African consumers largely skeptical about traditional mass-media advertising
"Zonal champions" used by multinationals to promote brands through word of mouth
They are locals who are trusted by their communities to recommend the right product
This form of advertising gives employment opportunities to unskilled people
South Africans in the emerging middle class are becoming savvy consumers, now concerned with brands. They want information about products and they want it now. Skeptical about the messages of the mass media, they crave one-on-one interaction.
That’s where “zonal champions” come in. It’s a phrase coined by South African marketing agency The Creative Counsel, describing individuals who live, breathe and promote a brand in specific zones of South Africa.
This is marketing turned upside down, but it works in Africa. While the rest of the world is utilizing social media to advertise commodities, The Creative Counsel is utilizing what it calls the “traditional” type of social media – word of mouth.
Magdeline Mataboga is a zonal champion. She walks from home to home introducing members of her low-income community to a range of consumer brands.
This is called below-the-line marketing and the target market is the lower-end consumer. In the African market you will find millions of these customers, who might have been overlooked in the past by big multinational businesses.
Zunaid Dinath, chief officer of sales and distribution at mobile communications company Vodacom, says: “I think typically we’ve always catered for the formal market and the upper end of the spectrum, but I think when you go to the lower end of the market … there’s a huge opportunity there and they are the next value chain and the next million customers will come from there.”
The Creative Counsel is a $50 million company helping multinationals to reach these million consumers; through doing so they are pioneering African marketing solutions.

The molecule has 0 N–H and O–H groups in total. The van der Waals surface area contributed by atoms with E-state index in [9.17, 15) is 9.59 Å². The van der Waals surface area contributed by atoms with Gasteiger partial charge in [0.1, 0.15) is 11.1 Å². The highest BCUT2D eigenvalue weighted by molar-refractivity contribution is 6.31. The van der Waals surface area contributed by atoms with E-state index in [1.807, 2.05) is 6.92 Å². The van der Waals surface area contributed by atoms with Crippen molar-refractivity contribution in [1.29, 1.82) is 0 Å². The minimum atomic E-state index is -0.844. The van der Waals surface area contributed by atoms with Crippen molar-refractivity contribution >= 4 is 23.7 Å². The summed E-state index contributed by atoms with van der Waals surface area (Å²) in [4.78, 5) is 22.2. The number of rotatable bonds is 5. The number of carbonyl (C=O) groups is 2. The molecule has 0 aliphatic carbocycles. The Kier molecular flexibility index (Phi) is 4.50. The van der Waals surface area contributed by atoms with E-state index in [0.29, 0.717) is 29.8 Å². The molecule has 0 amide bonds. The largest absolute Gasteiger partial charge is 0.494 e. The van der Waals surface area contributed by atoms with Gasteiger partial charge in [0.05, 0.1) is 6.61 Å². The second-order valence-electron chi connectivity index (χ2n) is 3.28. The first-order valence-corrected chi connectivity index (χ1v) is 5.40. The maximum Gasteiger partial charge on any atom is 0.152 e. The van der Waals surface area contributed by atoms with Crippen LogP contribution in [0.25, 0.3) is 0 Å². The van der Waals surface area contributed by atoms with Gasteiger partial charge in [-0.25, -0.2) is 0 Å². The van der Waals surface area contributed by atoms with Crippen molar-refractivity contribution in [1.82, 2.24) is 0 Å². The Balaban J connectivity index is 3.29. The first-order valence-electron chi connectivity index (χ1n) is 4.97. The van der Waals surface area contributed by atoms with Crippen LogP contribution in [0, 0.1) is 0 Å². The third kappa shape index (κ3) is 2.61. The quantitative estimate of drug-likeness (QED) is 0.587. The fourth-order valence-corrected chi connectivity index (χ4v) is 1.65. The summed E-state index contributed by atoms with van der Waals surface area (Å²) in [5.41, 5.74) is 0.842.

Gil Oved, co-founder and co-CEO of The Creative Council, says: “Multinational brands are coming from all over the world and they want in on Africa as is obvious, and agencies like ours are helping them engage a consumer in a new, inventive way, which is actually a very old traditional way. It’s one-on-one conversations.”
And these conversations are taking place at every social event – be it after church on a Sunday, after a sports match, at ladies clubs, or at stokvels or shisa nyamas – unique South African social gatherings.
Zonal champions will inform and educate members of the emerging middle class in South Africa on what to buy, and why they should buy it. This marketing strategy works in Africa because, as Ran Neu-Ner, co-founder and co-CEO of The Creative Counsel explains, African consumers “will use something a friend has recommended or a sister or a brother or a parent or any relative has recommended.
“They’re quite wary and skeptical to try new things,” he adds. “You need to bear in mind one thing – their disposable income is very, very low, so they can’t take chances, they can’t buy something and if it doesn’t work go and replace it with a competitor, they don’t have the means, so they’ve got to be 100% certain that the purchase that they make, they’r